With a cast of over 20 parts, here sung by 18 soloists, the Royal Conservatoire of Scotland made a bold choice by staging Monteverdi’s Il ritorno d’Ulisse in patria to showcase the current students at the Opera School. Continuing the “Opera Up Close and Personal” series, this was performed in the tiny opera studio to an audience of around 100, creating an intimate evening of early music.

© Kenneth Dundas
© Kenneth Dundas

Monteverdi wrote the opera, the first of three major works for the Venetian court, in 1639, towards the end of his life. After initial performances, it vanished from repertoire and its authenticity was challenged in 1922 on the publication of a rediscovered score, but it is now taken as genuine, and this performance in Glasgow was a fine chance to experience one of the earliest surviving operas.

The opera is a faithful adaptation of Homer’s Odyssey, and we join the story as Penelope, Queen of Ithaca waits faithfully for the homecoming of her husband Ulisse. As it has been 20 years since his departure to the Trojan war, the certainty of his return comes more into question, and suitors have turned up to try and win Penelope’s hand. When Ulisse blinded the one-eyed Polyphemus, the giant’s father Nettuno was so enraged that he put a curse on Ulisse, preventing him going home, but nevertheless a ship does arrive at Ithaca and a sleeping Ulisse is laid out on a remote shore. The gods are not happy.

Head of Opera Timothy Dean conducted a lively nine-piece period-instrument ensemble peppered with three early music specialists, from one of two harpsichords. Two theorbos and a Baroque guitar complemented the period strings of cello, two violas and two violins, providing a sound palette of contrasting variety, essential to sustain interest in a long evening’s tale.

The studio space and on-stage band dictated an economical set, and designer Hazel Blue’s minimalist ropes, forest leaves and use of a few key props was enough to convey the story, complementing the atmospheric lighting by Christopher Gowling. Blue’s distinctive, modern-day black-and-white costumes for the gods were set against 1930s country-house tweeds and formal evening wear for the mortals.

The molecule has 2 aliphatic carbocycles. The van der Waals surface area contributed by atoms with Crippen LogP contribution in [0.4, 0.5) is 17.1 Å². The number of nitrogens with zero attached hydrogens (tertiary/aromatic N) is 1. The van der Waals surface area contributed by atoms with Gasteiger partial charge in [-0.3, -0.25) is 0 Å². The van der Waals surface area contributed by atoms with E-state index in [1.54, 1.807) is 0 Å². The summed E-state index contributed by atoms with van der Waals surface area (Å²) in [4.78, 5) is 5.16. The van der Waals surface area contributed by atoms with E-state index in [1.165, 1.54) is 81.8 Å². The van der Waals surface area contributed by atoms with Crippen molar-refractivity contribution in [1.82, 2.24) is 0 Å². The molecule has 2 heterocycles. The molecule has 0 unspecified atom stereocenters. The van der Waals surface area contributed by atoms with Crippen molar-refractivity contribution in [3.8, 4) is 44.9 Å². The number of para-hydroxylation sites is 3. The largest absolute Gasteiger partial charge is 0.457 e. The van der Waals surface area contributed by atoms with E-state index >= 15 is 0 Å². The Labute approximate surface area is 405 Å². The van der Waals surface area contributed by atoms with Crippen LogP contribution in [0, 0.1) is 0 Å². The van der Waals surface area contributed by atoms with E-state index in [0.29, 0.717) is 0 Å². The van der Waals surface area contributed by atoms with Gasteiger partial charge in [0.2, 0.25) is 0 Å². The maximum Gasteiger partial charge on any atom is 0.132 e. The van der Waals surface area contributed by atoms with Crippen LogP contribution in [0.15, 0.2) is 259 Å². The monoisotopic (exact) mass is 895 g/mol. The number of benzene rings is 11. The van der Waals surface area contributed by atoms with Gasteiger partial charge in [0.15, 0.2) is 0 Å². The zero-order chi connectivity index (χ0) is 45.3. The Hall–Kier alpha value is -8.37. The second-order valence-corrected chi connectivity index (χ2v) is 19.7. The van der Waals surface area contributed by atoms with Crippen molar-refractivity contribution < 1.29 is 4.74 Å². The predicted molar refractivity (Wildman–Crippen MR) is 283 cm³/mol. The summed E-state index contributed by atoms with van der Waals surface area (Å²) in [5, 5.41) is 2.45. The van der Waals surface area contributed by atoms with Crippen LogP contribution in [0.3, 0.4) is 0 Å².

Given the small space and the light early music accompaniment, it was left to the singers themselves to carry the evening, and we were not disappointed with a successful casting of both major and minor roles. Welsh mezzo Eirlys Myfanwy Davies gave a strong, sensitive central performance as the faithful Penelope, her smooth, honey-like voice mourning her situation. She ably fended off her ardent suitors in pink hunting jackets (nicely blended performances from Marco Di Chio, Jonathan Cooke, and particularly bass Domenic Barberi), and challenged them to string Ulisse’s bow. Elsewhere, Ayaka Tanimoto and Kenneth Reid were Penelope’s romantically attached butler and maid, trying desperately to convince Penelope that Ulisse was lost and that, for the sake of happiness in the palace, she should take a suitor.

The fate of the mortals lay with the gods, though, and Nettuno’s authority (sung with a suitably rich bass by Arshak Kuzikyan) was carried down the chain of command to Minerva, a sprightly fixer, delightfully sung by soprano Hazel McBain who appeared initially disguised as a shepherd boy, and who transported Ulisse’s son Telemaco back from Sparta to Ithaca to aid his father.

The three suitors were slain by Ulisse as he alone was able to restring his bow, Swedish tenor Andreas Backlund in fine form. In a wonderful aside to the main story, the palace glutton Iro mourned that his source of food from their patronage would leave him starving – an amusing caricature from well-padded tenor Joseph Oparamanuike.

While opera plots often ask us to stretch our beliefs, so does Homer. When Ulisse had removed his beggar’s disguise and told Penelope who he was, she refused to believe him, nor even when her nursemaid Ericlea spotted Ulisse’s distinctive scar made by a boar. However, with Nettuno grudgingly won round, it was only when Ulisse described the unique marital bedspread that Penelope finally recognised her husband. Twenty years away building the wooden horse and generally adventuring must indeed have taken its toll.

With so many parts to fill, this early opera was a hugely ambitious choice for the Conservatoire. The student company kept this lengthy opera moving with some splendid storytelling in Mark Hathaway’s production, which demonstrated that less can be more.

****1